For the First Time in Eight Years, Marlene Dumas Returns to New York With New Work

The show at David Zwirner features a new series based on a Shakespeare poem.

Marlene Dumas, Adonis blushes (2015–2016. ©Marlene Dumas. Courtesy of David Zwirner, New York/Hong Kong.
Marlene Dumas, Adonis blushes (2015–2016. ©Marlene Dumas. Courtesy of David Zwirner, New York/Hong Kong.

For the first time in nearly a decade, South Africa-born artist Marlene Dumas will have a solo show in New York. The exhibition, opening April 28 at David Zwirner in Chelsea, features brand new work, including an expansive series of works on paper.

Dumas created the new drawings for the Dutch-Moroccan writer Hafid Bouazza’s Dutch translation of “Venus and Adonis,” a narrative poem written by William Shakespeare in 1593. The ink wash drawings depict the tragic tale of the goddess Venus and her unrequited love for the young mortal Adonis. In her expressive hand, Dumas captures the passion, eroticism, and, at times, violence of the mythological tale.

Dumas—who sometimes goes months without painting and then suddenly returns to an image she tucked away long ago for inspiration—is best known for her portraits. At Zwirner, she will debut a number of new paintings, including monumental canvases of nude figures as well as smaller, intimate portraits.

The artist has lived in Amsterdam since 1976, but often draws on her experiences growing up in South Africa during apartheid. She works primarily from photographs and other found imagery; live models are not part of her repertoire. (“I don’t want people in my studio,” she once told the Gentlewoman.)

Marlene Dumas, She speaks (2015–2016. ©Marlene Dumas. Courtesy of David Zwirner, New York/Hong Kong.

Marlene Dumas, She speaks (2015–2016. ©Marlene Dumas. Courtesy of David Zwirner, New York/Hong Kong.

A Dumas show in New York is a relatively rare event. The Zwirner exhibition is Dumas’s first solo presentation in New York since 2010, when she made her debut at the gallery with “Marlene Dumas: Against the Wall.” (Zwirner began representing Dumas in 2008, after he spent five years courting her, according to the Gentlewoman.)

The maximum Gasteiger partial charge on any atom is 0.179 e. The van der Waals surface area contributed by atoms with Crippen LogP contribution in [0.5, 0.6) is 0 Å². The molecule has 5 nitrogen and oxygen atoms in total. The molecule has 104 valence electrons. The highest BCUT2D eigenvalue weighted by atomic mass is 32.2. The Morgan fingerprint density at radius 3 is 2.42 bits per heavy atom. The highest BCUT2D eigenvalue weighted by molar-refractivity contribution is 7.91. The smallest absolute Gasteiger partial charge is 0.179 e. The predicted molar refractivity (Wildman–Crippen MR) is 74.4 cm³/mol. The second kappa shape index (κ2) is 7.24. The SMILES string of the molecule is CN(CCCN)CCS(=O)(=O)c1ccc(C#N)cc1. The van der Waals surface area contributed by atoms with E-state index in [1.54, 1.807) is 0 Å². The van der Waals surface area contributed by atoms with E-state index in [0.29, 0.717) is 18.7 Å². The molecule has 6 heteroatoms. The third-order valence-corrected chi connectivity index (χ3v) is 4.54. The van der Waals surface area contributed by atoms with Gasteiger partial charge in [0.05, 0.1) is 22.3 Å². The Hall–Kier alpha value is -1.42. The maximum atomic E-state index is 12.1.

Previously, she had had a show with Zwirner & Wirth, David Zwirner’s partnership with Iwan Wirth, in 2005, and had previously been represented in New York by Jack Tilton Gallery, where she made her American debut back in 1994.

“Dumas has had a few very busy years,” Zwirner’s senior partner Hanna Schouwink told artnet News. In 2014 and 2015, her well-reviewed retrospective “The Image as Burden” traveled from the Stedelijk Museum in Amsterdam to the Tate Modern in London and the Fondation Beyeler in Basel.

Dumas’s market has been a force since 2005, when she suddenly became the world’s most expensive living female artist with the £1.8 million ($3.3 million) sale of The Teacher (1987) at Christie’s London. According to the artnet Price Database, her current auction record is £3.17 million ($6.33 million), achieved at Sotheby’s London in July 2008 for The Visitor (1995).

In 2017, Dumas had two concurrent solo exhibitions in Dresden at the Albertinum and the Kupferstich-Kabinett, Staatliche Kunstsammlungen, timed to the permanent installation of a Dumas altarpiece at the Annenkirche Dresden.

Marlene Dumas: Myths & Mortals is on view at David Zwirner Gallery at 537 West 20th Street, New York, from April 28–June 30. 


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